Friday, December 15, 2006

Bye Sinterklaas, Hello Santa Claus

"Thank you Sinterklaas for all these presents."- We got all these things under our X'mas tree and including the vest I'm wearing from the sack of Sinterklaas. :-)

Sinterklaas or Sint Nikolaas in Dutch or Saint Nicolas in French, is a holiday tradition in the Netherlands and Belgium
(both Dutch and French speaking parts), celebrated every year on Saint Nicholas' eve December 5 or, in Belgium, the morning of December 6. The feast celebrates the name day of Saint Nicholas, patron saint of children.

Saint Nicholas who had a reputation for secret gift-giving, who is now commonly identified with Santa Claus or in the Netherlands and northern Belgium as Sint-Nicolaas or Sinterklaas who came from Spain (according to the Dutch story/belief). Naturally, it is fictitious but with its joy brought to children, remains an undefeated profit-gainer for traders.

In the Netherlands, Saint Nicholas' eve, is the occasion for gift-giving without any relation from Christmas. Traditionally, he brings his gifts during the evening of December 5 is called pakjesavond ("evening of packages"). Presents are ingeniously wrapped, and are therefore called surprises. He has an helper name Piet or Zwarte Piet (Black Peter). There will be a loud knock on the door, and a sack full of presents is found on the doorstep. Alternatively - some improvisation is often called for - the parents 'hear a sound coming from the attic' and then the bag with presents is "found" there. Presents are often accompanied by a simple poem, saying something about the child or with a hint to the nature of the present. This night is considered to be extra-long awaited time for the children.

I was not even exempted from the list of Sinterklaas :-) We received gifts from "him" with accompanying poems :-) The way of giving is quite new for me. Different from how it is done in the Philippines during parties. The whole month of December in the Philippines is all about exchange gift, drinks and food feasts. The thing that most likely similar in any ways of celebration is that, the heavy traffic and panic-buying syndrome during rush hours. Some shops are even open and with extended time opening to serve last-minute gift givers :-)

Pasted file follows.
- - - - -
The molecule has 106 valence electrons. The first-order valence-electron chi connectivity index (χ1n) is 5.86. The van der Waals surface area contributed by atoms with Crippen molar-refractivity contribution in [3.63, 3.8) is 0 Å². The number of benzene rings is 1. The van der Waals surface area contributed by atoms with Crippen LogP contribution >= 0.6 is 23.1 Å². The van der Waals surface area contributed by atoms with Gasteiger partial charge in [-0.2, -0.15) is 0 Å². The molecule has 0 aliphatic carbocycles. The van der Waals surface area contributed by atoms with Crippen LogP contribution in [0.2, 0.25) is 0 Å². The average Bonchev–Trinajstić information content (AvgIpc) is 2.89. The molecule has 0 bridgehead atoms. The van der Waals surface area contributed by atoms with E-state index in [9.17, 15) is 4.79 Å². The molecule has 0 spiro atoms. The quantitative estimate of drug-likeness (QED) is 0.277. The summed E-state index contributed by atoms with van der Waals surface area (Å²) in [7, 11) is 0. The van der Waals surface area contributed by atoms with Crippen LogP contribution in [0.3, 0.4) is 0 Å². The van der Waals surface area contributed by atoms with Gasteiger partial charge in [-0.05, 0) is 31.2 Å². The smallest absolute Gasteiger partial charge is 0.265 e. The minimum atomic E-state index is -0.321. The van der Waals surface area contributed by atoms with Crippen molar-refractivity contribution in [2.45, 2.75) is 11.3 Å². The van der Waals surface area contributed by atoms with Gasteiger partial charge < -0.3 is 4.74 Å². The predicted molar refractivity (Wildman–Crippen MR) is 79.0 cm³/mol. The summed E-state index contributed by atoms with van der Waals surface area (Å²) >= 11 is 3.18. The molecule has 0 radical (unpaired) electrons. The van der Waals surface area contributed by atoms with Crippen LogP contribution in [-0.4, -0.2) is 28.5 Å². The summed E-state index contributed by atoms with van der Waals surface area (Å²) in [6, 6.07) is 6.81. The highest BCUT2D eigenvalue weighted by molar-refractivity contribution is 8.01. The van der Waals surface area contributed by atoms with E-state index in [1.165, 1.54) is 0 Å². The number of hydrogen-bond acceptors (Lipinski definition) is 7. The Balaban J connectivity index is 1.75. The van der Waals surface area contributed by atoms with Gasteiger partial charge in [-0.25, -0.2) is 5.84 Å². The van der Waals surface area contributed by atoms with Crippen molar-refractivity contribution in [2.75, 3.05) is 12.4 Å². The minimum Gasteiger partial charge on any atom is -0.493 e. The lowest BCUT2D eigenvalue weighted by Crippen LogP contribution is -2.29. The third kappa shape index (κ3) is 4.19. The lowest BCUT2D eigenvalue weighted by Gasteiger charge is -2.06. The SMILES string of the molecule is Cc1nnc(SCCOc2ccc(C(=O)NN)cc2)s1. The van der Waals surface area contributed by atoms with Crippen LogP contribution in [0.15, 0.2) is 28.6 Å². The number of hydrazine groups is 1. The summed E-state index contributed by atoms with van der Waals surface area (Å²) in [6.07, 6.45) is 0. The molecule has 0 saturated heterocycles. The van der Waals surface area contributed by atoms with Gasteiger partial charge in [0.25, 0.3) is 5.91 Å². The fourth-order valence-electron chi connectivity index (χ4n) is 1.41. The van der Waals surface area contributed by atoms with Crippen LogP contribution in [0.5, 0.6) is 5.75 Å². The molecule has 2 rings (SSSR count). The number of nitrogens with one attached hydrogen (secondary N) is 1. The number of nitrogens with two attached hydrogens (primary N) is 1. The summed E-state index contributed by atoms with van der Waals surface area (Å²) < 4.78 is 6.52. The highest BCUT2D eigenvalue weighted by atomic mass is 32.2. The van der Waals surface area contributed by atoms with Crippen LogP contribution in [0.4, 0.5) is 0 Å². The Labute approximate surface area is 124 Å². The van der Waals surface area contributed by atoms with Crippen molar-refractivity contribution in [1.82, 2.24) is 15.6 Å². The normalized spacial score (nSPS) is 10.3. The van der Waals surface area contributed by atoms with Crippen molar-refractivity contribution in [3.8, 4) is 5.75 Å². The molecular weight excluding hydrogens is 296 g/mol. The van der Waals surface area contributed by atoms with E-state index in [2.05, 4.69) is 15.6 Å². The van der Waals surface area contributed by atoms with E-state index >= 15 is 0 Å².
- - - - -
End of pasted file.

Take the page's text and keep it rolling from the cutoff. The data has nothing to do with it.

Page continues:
After the night of Sinterklaas, The Netherlands shifts to Christmas spirit atmosphere.

This historical character was the inspiration for a mythical figure known as Sankt Nikolaus in Germany and Sinterklaas in the Netherlands and Flanders of Belgium, which in turn was the inspiration for Santa Claus. This occassion is also celebrated in some other countries in Europe: France, Germany, Austria, Croatia, Czech Republic, Hungary, Luxembourg, Lichtenstein Slovakia, Slovenia, and Switzerland. Italy has their own style too, Palestine, Portugal and in the United States which in turn resulted influence to the Philippines. Sinterklaas is the basis for the North American legend of Santa Claus. The American version of the Santa Claus figure received its inspiration and its name from the Dutch legend of Sinter Klaas, brought by settlers to New York in the 17th century.

Whatever his name be: Santa Claus, Saint Nicholas, Saint Nick, Father Christmas, Kris Kringle, Santy, Jolly Old Elf, Santa Klaus or simply Santa, is a Mythical gift-bringer icon who distributes presents to sleeping children and adults who have been "good" all year; traditionally during the night of December 24, Christmas Eve. The celebration may vary in any areas according to beliefs and traditions.

Since I have Americanized cultural influence, then we will be welcoming Santa Claus on the 24th of December prior to Christmas day, that marks the traditional birthdate of Jesus of Nazareth. Christmas combines the celebration of Jesus' birth with various other traditions and customs of Christianity. Christmas traditions include the display of nativity scenes and Christmas trees (which we have), the exchange of gifts and cards, and the arrival of Santa Claus on Christmas Eve.

We will have our so called "noche buena" (midnight dinner) on the Christmas Eve. It will be a nice evening celebrating the night we used to and we missed since when we're young. It is not Sinterklaas who will knock at our door but couple of friends will join and each of us in any way be a Santa Claus for the night :-) ....

Tip: ( Send your wishlist earlier to your gift-giver for good preference, to avoid confusion, panic-buying, duplication, and give enough time-frame for fund-raising if in any case, gifts-worth of million euro cents :-), in which I already did).

Merry Christmas to everyone!

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